Friday, September 6, 2019

IN BRUGES (Martin McDonagh, 2008, UK)

IN BRUGES is a Hieronymus Bosch triptych: three characters caught in a static loop unable to escape the Garden Of Earthly Delights. After Ray bungles his first contract by accidentally killing a child, he and his mentor Ken are sent to Bruges to await their next assignment. Ken is deeply moved by the city’s peace and tranquility while Ray is impatient and frantic with boredom: Heaven and Hell is a matter of perspective.

Writer/Director Martin McDonagh has created a deeply philosophical film that (I believe) has been mostly misunderstood: this is not just a wise cracking, slick talking PULP FICTION style comedy! McDonagh explores beliefs in Theistic Existentialism and Buddhism because the characters are brought to a turning point in their lives…by their own hands. They also hold the key to their own salvation but keep repeating the same destructive behaviors. And it’s fate that ultimately brings the three together. Bruges is an allegorical Purgatory, an inescapable dreamlike place that exists between worlds where the three characters are trapped by their own rigid moral codes and ideals.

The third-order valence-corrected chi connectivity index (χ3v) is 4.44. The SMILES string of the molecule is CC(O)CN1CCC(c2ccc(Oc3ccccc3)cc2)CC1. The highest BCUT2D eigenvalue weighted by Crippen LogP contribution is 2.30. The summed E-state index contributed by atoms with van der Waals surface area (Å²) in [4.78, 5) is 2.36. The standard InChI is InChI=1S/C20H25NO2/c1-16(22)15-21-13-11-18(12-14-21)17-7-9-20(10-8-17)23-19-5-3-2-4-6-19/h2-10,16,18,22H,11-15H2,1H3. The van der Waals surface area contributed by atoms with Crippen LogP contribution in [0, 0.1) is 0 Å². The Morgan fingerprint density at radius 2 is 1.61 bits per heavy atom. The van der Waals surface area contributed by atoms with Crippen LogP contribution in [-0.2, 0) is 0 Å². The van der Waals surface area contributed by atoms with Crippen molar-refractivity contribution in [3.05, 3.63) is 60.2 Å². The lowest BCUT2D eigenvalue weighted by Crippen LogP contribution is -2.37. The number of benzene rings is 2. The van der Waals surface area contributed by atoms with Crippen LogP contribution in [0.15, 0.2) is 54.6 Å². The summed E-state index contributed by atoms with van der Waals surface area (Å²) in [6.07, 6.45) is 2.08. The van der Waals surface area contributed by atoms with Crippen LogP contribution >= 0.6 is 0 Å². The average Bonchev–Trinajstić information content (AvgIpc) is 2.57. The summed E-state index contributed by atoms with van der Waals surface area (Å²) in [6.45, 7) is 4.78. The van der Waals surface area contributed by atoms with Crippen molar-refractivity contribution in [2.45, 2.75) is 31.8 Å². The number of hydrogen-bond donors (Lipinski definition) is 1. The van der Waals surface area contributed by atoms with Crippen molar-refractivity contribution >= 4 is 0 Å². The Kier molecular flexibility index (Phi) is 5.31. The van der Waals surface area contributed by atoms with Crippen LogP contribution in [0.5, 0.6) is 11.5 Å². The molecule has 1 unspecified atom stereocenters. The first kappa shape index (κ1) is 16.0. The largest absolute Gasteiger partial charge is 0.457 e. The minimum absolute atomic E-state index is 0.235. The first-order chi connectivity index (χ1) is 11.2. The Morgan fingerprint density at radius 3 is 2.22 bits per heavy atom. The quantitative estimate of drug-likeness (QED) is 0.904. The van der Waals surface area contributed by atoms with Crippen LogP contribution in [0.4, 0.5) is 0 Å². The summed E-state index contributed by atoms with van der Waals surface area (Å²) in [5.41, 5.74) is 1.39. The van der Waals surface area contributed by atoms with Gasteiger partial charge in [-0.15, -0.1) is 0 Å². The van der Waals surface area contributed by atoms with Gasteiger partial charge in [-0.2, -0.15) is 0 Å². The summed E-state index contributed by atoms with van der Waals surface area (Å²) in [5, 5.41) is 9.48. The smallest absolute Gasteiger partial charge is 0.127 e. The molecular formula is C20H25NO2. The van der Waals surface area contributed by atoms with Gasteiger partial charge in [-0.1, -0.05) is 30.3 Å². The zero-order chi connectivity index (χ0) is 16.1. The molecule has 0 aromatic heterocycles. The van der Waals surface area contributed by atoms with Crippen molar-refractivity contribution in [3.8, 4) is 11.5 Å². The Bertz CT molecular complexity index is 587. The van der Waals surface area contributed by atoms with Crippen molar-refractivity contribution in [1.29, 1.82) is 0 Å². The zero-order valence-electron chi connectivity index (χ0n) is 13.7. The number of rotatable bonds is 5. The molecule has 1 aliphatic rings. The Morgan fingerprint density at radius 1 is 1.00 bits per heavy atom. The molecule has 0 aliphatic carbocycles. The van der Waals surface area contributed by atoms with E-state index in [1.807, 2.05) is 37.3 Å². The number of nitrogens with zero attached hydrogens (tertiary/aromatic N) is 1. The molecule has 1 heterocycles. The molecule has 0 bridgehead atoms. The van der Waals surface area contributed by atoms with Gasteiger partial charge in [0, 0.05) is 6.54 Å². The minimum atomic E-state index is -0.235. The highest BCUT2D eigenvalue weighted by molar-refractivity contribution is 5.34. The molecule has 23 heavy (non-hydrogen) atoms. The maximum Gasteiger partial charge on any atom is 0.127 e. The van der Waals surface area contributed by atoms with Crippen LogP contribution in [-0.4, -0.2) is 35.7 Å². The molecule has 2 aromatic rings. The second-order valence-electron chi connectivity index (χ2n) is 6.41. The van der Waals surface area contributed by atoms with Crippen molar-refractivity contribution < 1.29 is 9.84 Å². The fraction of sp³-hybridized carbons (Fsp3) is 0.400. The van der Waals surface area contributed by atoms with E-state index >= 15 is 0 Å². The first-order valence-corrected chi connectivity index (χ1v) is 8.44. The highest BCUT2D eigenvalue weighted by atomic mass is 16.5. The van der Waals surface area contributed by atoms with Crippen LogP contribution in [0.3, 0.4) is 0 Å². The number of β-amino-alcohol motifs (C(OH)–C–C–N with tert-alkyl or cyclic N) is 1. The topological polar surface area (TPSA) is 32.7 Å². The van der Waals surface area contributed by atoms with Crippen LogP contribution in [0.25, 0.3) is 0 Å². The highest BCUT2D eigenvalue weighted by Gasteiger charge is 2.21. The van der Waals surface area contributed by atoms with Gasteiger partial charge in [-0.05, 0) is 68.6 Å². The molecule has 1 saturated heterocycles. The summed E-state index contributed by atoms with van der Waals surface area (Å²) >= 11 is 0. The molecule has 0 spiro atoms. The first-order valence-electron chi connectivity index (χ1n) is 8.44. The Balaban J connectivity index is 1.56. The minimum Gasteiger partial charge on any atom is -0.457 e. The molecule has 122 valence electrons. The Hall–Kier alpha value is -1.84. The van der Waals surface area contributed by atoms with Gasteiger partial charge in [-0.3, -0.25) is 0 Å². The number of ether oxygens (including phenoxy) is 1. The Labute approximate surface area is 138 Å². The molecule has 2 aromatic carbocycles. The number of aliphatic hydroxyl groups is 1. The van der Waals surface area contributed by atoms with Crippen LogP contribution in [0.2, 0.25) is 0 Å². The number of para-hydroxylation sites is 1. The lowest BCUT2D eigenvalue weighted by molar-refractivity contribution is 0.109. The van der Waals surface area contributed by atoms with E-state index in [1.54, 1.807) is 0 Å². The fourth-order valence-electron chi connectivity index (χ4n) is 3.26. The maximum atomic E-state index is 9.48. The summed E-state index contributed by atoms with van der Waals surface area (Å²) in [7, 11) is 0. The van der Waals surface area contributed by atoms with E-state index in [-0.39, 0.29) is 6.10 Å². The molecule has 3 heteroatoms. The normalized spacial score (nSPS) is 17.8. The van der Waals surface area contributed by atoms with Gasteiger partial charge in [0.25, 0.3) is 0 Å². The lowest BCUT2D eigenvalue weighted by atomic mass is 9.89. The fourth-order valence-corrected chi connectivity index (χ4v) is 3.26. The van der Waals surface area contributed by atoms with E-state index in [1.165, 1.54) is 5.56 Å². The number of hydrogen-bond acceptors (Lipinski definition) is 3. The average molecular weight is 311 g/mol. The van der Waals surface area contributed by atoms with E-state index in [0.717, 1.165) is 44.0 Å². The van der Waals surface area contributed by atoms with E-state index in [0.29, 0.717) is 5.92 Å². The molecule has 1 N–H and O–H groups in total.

As the violent drama nears its bloody climax, Ray, Ken, and Harry are each given a chance to redeem themselves but ultimately fail. I imagine this story playing out for all eternity (think GROUNDHOG DAY) until one is able to change and attain enlightenment: Ken almost achieves Nirvana by self-sacrifice but he also remains embedded in Samsara. The labyrinthine canals are like the city’s veins, the people it’s flesh, and the crumbling ancient structures its bone. The tower provides an omniscient view of the city and points the way towards salvation while the mysterious caverns lurk somewhere below the park while the suffering happens in-between. The film does not spare the brutality and gore and devours the characters like some demented Boschian nightmare.